After a brief stopover in North America the FIA Formula One World Championship returns to Europe for round eight of the 19 round series, the European Grand Prix. It will be the second event held in Spain this season after the Spanish Grand Prix in May, and the fourth use of the Valencia street track after its arrival on the calendar in 2008.
Red Bull Racing-Renault’s Sebastian Vettel took victory from pole position at the 2010 edition of the race.
A lap of Valencia from an engine point of view
The race takes place on the streets of the port constructed to host the 2007 America’s Cup. The 5.419km circuit has a combination of low to medium speed corners coupled with long straights, so requires an engine that works across all revs. With 25 corners and over 60 gear changes per lap it requires rapid changes of direction, so the engine must also deliver driveability and responsiveness in and out of the turns.
The lap starts on the pit straight but unlike the other street tracks on the calendar where the first turn is a tight corner, the track only curves slightly to the right, allowing drivers to build to just under 300kph before turn 2. The engine therefore needs to be smooth but also responsive off the start. The first heavy braking zone is into turn 2 and turn 3 when the driver will slow from around 293kph and seventh gear to just 85kph and second gear for the right hand complex. Then it’s back on the power for a short burst and another chicane, this time starting with a left hander. After turn five, taken at 110kph, the drivers then accelerate through the gears, staying on the power through a left hand kink to reach 285kph just before entering sector two and the third heavy braking zone of the circuit at turn 8.
Sector two is the longest sector of the circuit, but most of it is taken up by the 970m straight that runs between turn 10 and turn 12. Interestingly there will be one DRS detection zone for two activation points in Valencia. The detection zone comes 130m before turn 8, but can be activated 285m after turn 10 or 35m after turn 14, the curved straight leading to the hairpin. Expect to see a lot of overtaking in the first activation zone as cars peak at 312kph before the right hander of turn 12, a second gear turn taken at just 75kph. After turn 12 the cars then pass into a relatively stop-start complex where cars flick left and then quickly right before the second DRS activation zone, a curved straight where speeds can reach 310kph. Again the overtaking here could be spectacular as at the end of the ‘straight’ drivers brake down to 65kph for the hairpin turn 17. Over this section the balance between top end power and good driveability over the lower revs is particularly important.
This sector comprises two of the slowest corners on the circuit (turn 17 and 25) but also flows nicely. From turn 17 drivers build speed over the rest of the sector, maintaining around 280kph through the open corners. The final turn, turn 25, however stops this flow as drivers brake down from around 295kph to just 65kph to round the hairpin leading back onto the pit straight.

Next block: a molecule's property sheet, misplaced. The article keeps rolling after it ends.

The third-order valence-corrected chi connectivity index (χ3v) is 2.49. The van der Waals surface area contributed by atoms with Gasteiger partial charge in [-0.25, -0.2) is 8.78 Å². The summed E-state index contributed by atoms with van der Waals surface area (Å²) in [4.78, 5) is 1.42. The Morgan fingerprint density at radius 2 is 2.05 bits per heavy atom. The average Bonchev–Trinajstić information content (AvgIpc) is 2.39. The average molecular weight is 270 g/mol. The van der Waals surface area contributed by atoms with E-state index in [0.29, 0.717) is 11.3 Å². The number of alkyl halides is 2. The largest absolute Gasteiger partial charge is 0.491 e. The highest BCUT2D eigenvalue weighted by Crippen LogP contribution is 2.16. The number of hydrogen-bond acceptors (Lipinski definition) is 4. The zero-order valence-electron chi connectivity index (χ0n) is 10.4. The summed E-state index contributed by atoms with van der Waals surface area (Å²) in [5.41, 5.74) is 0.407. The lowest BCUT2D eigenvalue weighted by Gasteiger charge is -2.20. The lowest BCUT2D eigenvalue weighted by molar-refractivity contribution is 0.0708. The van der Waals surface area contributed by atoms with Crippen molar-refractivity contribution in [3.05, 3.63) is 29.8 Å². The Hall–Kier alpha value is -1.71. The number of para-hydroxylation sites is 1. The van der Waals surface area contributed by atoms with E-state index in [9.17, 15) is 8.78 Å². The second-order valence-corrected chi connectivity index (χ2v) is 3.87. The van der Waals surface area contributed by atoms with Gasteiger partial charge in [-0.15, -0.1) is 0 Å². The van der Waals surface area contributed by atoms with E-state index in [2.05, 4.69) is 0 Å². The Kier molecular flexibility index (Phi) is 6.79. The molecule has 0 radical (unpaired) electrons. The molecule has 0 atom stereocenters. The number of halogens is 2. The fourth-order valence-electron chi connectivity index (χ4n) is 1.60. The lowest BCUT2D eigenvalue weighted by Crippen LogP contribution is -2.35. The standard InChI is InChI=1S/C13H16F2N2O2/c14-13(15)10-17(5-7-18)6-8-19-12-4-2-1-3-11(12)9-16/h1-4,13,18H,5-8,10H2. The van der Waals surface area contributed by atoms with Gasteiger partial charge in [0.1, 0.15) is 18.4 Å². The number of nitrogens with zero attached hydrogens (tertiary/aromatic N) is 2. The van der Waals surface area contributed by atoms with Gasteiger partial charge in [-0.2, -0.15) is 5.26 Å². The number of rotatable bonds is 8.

View from Rémi Taffin, head of Renault Sport F1 track operations:
Although we’ve had three consecutive races on street circuits, the characteristics of each are quite different. Monaco was very tight and twisty with a low average speed; Montreal a combination of long straights and tight hairpins that give a high top speed, while Valencia has a high average speed, at around 190kph. The track is also relatively smooth in comparison to Monaco and Canada with far fewer bumps.
The track is also relatively smooth in comparison to Monaco and Canada
It’s actually a big challenge to get the mapping for this track right since 10 corners are taken in first, second or third gear, so therefore relatively low speed, but linking the turns are medium to long straights that demand good top end power. We need the engine to be both driveable into apexes but responsive out of the exit onto the straights and with 25 corners in total, the most on any circuit we visit this year, getting the right balance is crucial.
The stop-go nature of the track and the corners also has a large effect on fuel consumption and the rate per lap is very high, in fact it is pretty close to Melbourne, but since the weather is hotter in Valencia we consume a little less over the race.
Of course from this race onwards we will now have to use the same maps for qualifying and the race. Actually this won’t change a huge amount for Renault Sport F1 and how we work with our clients as we have always used very similar maps in qualifying and the race. It will however add a new dimension to the competition but we’re expecting our relative performance levels to stay the same.
Did you know…
Renault engines have now covered more than 85,000 F1 racing laps over the 517 races they have entered since 1977. The 85,000 lap mark was passed during the Canadian Grand Prix.
Source: Renault Sport